This article was co-written with Debra Russell
“Student achievement never matters more than student well-being.” This was the message Superintendent Dr. Gregory Franklin shared with all faculty and staff to usher in the 2018-19 school year at Tustin Unified School District, a district of 24,000 students in suburban Southern California. And it is a much easier sentiment to express in words than it is to implement with concrete actions, as anyone working at the district-level of a school system knows well. But that is precisely what we did at Tustin this year: administered social-emotional learning surveys to our middle school students in order to drive stronger decision-making around supports and engagement for all stakeholders.
Collection of the Data is Key
Tustin Unified made social-emotional learning—referred to widely by the acronym SEL—a district-wide goal four years ago, and like many across the state, have relied on the California Kids Healthy Survey as the primary method for tracking this data. While useful as an annual metric, the data was rarely reported back to our district in time for school leaders to act on it in any meaningful ways.
This year we decided to leverage Illuminate DnA to administer a set of SEL surveys developed by the California Office to Reform Education (CORE) ourselves. Our primary motivation was to have more immediate control over the data we collected for our own study.
Students’ responses revealed several larger trends around self-efficacy and having a growth mindset. Some were echoed in the broader SEL research, such as recognizing that intelligence is malleable, not static.
But there were others that we hadn’t anticipated, particularly among our subgroups of EL learners. Having direct access to this data enabled us to take a more personalized approach to analysis with our stakeholders. We designed our own interactive trainings, for instance, to challenge commonly-held assumptions and inspire discussions about how to tackle areas of the greatest need for our students with empathy and action.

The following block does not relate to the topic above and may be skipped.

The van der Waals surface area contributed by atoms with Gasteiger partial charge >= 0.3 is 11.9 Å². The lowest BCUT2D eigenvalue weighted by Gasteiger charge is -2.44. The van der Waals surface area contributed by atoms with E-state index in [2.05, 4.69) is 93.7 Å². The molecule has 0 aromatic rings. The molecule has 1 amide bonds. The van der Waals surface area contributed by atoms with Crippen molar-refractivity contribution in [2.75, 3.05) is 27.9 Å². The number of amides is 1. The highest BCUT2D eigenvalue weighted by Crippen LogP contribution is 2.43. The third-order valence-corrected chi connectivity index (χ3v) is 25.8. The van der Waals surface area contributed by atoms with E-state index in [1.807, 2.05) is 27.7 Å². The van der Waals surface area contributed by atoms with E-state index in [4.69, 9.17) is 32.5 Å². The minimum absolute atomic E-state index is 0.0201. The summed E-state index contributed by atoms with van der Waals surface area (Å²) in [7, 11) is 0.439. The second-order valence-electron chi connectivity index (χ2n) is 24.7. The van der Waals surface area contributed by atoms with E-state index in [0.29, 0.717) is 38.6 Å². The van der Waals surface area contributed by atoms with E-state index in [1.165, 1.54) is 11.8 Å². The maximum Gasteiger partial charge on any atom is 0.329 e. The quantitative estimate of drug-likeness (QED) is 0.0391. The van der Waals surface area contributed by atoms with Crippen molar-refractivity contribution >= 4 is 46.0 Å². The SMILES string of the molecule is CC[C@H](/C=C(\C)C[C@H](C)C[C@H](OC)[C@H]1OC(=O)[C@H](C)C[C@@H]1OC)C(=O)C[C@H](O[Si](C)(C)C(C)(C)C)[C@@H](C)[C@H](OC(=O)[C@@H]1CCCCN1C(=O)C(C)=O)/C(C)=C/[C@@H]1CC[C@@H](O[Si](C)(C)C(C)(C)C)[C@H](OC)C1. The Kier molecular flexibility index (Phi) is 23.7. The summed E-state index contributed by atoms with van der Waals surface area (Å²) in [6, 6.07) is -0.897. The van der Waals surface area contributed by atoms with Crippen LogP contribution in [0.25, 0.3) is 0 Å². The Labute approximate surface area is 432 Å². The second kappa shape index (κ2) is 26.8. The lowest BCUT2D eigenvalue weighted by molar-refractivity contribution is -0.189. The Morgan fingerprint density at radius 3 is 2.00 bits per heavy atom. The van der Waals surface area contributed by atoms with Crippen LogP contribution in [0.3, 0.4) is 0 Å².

Highlights from the Research Around SEL
A quick scan of the news will show that SEL has reached its height as an educational buzzword, and it makes sense as states and districts move toward multiple-metric approaches to fully understanding their students’ growth.
This is not a new trend, however. Research has pointed to the importance of SEL integration in schooling for over two decades. Putting this into practice has since taken on a variety of forms, from character-building curricula to restorative justice programs and PBIS.
Yet, as Heather Hough, the executive director of Policy Analysis for California Education (PACE) has duly noted, we do not have sufficient data to quantify the actual link between SEL and academic achievement. As a result, PACE and CORE have partnered to make measurement of SEL data at scale a priority, administer their surveys to the nearly one million students included in the consortium, and share summaries of their findings with the public.
The expression “what gets measured, gets addressed” is a familiar one for many educators, and more and more studies of SEL are giving credence to this cliche. The independent think tank FutureEd recently released their report on the SEL-related work happening in six large California school districts, all part of the CORE consortium, over multiple years, and found that simply gathering the data “galvanized teachers to focus on these topics” in ways they had not before.
One concern researchers have about SEL thus far is that much of the survey data revolves around self-reporting from students. This method has attracted criticism regarding its ultimate validity and reliability. It is no wonder, then, that many districts tread cautiously in their plans around collecting SEL-related information, though studies like FutureEd’s demonstrate that there is ample incentive to do so. The advantage, however, is not only how it communicates to stakeholders that promoting student wellness is valued alongside academic growth. As we’ve seen in Tustin Unified, having access to your SEL data can inform stronger, more strategic decision-making around supports for students as well as parents.
Steps for a Successful SEL Data Implementation
Once we made the decision to collect the SEL data ourselves, we knew it was important to frame the initiative, and our intentions, carefully. Here are the steps we identified as essential: